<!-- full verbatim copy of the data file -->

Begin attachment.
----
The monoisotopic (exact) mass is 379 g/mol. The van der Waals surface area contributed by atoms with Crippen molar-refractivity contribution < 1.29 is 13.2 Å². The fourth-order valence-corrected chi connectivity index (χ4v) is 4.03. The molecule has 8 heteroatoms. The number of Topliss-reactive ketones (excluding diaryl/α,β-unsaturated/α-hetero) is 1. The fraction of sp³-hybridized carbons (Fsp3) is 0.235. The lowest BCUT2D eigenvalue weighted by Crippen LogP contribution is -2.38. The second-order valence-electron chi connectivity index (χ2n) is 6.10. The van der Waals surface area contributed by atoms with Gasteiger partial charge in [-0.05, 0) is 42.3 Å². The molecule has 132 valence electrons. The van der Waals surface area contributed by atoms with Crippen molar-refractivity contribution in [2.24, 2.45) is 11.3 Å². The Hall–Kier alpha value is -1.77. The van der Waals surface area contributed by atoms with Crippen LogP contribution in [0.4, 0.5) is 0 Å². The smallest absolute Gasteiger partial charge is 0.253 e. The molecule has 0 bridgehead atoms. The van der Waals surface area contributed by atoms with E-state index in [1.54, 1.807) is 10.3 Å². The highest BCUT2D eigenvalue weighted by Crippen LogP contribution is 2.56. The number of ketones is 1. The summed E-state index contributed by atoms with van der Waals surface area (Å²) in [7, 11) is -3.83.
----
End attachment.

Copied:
The monoisotopic (exact) mass is 379 g/mol. The van der Waals surface area contributed by atoms with Crippen molar-refractivity contribution < 1.29 is 13.2 Å². The fourth-order valence-corrected chi connectivity index (χ4v) is 4.03. The molecule has 8 heteroatoms. The number of Topliss-reactive ketones (excluding diaryl/α,β-unsaturated/α-hetero) is 1. The fraction of sp³-hybridized carbons (Fsp3) is 0.235. The lowest BCUT2D eigenvalue weighted by Crippen LogP contribution is -2.38. The second-order valence-electron chi connectivity index (χ2n) is 6.10. The van der Waals surface area contributed by atoms with Gasteiger partial charge in [-0.05, 0) is 42.3 Å². The molecule has 132 valence electrons. The van der Waals surface area contributed by atoms with Crippen molar-refractivity contribution in [2.24, 2.45) is 11.3 Å². The Hall–Kier alpha value is -1.77. The van der Waals surface area contributed by atoms with Crippen LogP contribution in [0.4, 0.5) is 0 Å². The smallest absolute Gasteiger partial charge is 0.253 e. The molecule has 0 bridgehead atoms. The van der Waals surface area contributed by atoms with E-state index in [1.54, 1.807) is 10.3 Å². The highest BCUT2D eigenvalue weighted by Crippen LogP contribution is 2.56. The number of ketones is 1. The summed E-state index contributed by atoms with van der Waals surface area (Å²) in [7, 11) is -3.83.